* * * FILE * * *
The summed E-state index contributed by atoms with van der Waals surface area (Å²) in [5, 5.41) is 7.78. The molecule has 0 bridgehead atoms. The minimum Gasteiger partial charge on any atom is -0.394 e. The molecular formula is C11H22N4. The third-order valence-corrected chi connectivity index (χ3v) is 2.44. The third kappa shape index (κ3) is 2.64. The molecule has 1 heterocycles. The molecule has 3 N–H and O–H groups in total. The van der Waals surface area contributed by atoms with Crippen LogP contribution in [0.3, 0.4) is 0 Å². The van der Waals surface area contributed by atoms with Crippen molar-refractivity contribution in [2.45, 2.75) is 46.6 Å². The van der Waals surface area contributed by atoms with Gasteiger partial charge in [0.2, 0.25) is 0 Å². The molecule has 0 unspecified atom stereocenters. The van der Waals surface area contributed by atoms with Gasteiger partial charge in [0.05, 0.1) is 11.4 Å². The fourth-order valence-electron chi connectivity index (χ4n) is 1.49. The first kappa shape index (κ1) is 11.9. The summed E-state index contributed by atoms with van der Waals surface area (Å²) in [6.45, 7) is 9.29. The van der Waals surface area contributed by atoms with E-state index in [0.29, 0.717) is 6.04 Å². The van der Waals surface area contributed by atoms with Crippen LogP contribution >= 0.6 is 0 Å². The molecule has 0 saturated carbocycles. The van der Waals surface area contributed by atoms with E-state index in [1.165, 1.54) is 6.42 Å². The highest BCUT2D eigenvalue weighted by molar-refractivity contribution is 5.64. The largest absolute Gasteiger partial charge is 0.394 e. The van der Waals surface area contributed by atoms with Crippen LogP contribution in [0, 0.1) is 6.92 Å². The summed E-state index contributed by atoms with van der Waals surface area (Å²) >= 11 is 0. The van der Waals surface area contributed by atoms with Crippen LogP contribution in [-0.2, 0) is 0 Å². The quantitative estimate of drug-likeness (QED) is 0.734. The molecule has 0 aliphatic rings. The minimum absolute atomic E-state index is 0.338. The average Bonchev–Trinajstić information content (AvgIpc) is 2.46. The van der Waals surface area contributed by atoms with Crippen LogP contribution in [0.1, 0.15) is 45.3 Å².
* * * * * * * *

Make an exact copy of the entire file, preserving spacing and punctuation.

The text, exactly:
The summed E-state index contributed by atoms with van der Waals surface area (Å²) in [5, 5.41) is 7.78. The molecule has 0 bridgehead atoms. The minimum Gasteiger partial charge on any atom is -0.394 e. The molecular formula is C11H22N4. The third-order valence-corrected chi connectivity index (χ3v) is 2.44. The third kappa shape index (κ3) is 2.64. The molecule has 1 heterocycles. The molecule has 3 N–H and O–H groups in total. The van der Waals surface area contributed by atoms with Crippen LogP contribution in [0.3, 0.4) is 0 Å². The van der Waals surface area contributed by atoms with Crippen molar-refractivity contribution in [2.45, 2.75) is 46.6 Å². The van der Waals surface area contributed by atoms with Gasteiger partial charge in [0.2, 0.25) is 0 Å². The molecule has 0 unspecified atom stereocenters. The van der Waals surface area contributed by atoms with Gasteiger partial charge in [0.05, 0.1) is 11.4 Å². The fourth-order valence-electron chi connectivity index (χ4n) is 1.49. The first kappa shape index (κ1) is 11.9. The summed E-state index contributed by atoms with van der Waals surface area (Å²) in [6.45, 7) is 9.29. The van der Waals surface area contributed by atoms with E-state index in [0.29, 0.717) is 6.04 Å². The van der Waals surface area contributed by atoms with Crippen LogP contribution >= 0.6 is 0 Å². The molecule has 0 saturated carbocycles. The van der Waals surface area contributed by atoms with E-state index in [1.165, 1.54) is 6.42 Å². The highest BCUT2D eigenvalue weighted by molar-refractivity contribution is 5.64. The largest absolute Gasteiger partial charge is 0.394 e. The van der Waals surface area contributed by atoms with Crippen LogP contribution in [0, 0.1) is 6.92 Å². The summed E-state index contributed by atoms with van der Waals surface area (Å²) >= 11 is 0. The van der Waals surface area contributed by atoms with Crippen LogP contribution in [-0.2, 0) is 0 Å². The quantitative estimate of drug-likeness (QED) is 0.734. The molecule has 0 aliphatic rings. The minimum absolute atomic E-state index is 0.338. The average Bonchev–Trinajstić information content (AvgIpc) is 2.46. The van der Waals surface area contributed by atoms with Crippen LogP contribution in [0.1, 0.15) is 45.3 Å².